Above: This very old charges board was restored in the 1990’s. Below: The lake – the far side is bounded by the railway to Crystal Palace low level. To the left of the picture is a small island, which has been a part of the lake ever since the canal closed, and the lake turned over for recreational use. A coloured drawing, describing the lake at Knights Hill, Norwood, shows the island. Knights Hill is a short distance away and was the important road in the area long before the developments around the lake were even started.

The lake was larger at one time towards the south west end, but a causeway has been built, making the lake a squarer shape. The feeder for the canal left at the far side of this picture to enter the canal roughly beyond where the Crystal Palace line now runs. Between Betts Park and Penge Road, there is absolutely no trace that can be seen from the train on the main or Crystal Palace lines.

The canal loop through Norwood

Off Sunny Bank is Regina Road, sweeping round in a loop that follows the canal alignment. Its construction seems hardly worthwhile now as a short cutting would have done better, but there are reasons that have got lost in the 200 years since. In order to see substantial remains of the canal itself, it is best to use Sunny Bank. Nos 12 -13 are old houses and an access road down the side of these lead to what is a factory (left) The land in front of the factory is strewn with pallets and boxes, piled where the canal itself once was. At the far end of Sunny Bank is a block of flats. Whilst these do not actually stand on the canal route itself, lock up garages at the rear lie on the canal alignment (right) This view looks towards Penge Road – behind the photographer is the route to Croydon.

A parking lot by the Working Mens Club on Manor Road (a side passage leads from Sunny Bank, crossing the canal bed) has a line of trees on the north side. These stand on what was once the canal’s southern flank. The view above shows the line of trees, looking towards Manor Road. Just behind the line of trees are remains of the towpath itself, and taking a good look around here, one soon realises that they are looking at a remnant of canal, dry and in use as gardens to the rear of properties in both Manor Road and Sunny Bank. Here is therefore a third important ‘surviving section’ of the Croydon canal. Betts Park – eat your hat!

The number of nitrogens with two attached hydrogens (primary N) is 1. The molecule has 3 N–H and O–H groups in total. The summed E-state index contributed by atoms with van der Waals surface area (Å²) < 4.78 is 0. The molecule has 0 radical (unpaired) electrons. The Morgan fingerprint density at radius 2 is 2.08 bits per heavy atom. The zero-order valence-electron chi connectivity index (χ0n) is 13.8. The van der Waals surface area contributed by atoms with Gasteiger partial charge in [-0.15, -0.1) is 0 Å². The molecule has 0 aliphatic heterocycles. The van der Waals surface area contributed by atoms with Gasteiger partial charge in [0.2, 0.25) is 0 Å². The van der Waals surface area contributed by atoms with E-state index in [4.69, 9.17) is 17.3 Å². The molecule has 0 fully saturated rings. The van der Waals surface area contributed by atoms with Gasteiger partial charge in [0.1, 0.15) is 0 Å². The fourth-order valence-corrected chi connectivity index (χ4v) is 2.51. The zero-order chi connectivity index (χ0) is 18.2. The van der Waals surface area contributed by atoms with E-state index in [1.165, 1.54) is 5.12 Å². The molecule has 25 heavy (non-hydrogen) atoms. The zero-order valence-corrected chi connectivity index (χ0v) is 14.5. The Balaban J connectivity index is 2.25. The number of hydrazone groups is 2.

An unofficial access from Sunnybank accesses remains of the towpath bank itself (left) in which view we are looking along the former route southwards in the direction of Croydon. To the side (right) a substantial profile of the canal can be seen, in use as gardens, but some uncertainty about ownership appears to have left them rather open to access by members of the public. This stretch of canal was still watered in 1862, and according to the authors of ‘South Norwood and the Croydon Canal,’ the remnants of the canal finally succumbed to further house building by the end of the 19th Century.

Next: Norwood Junction where a swing bridge once existed.

hatcham / new cross / barriedale / shardeloes rd / brockley & honor oak / forest wood / davids rd / forest hill & sydenham / dacres wood & venner rd / penge & anerley / betts park & norwood / towpath way / spurgeons br / west croydon / route maps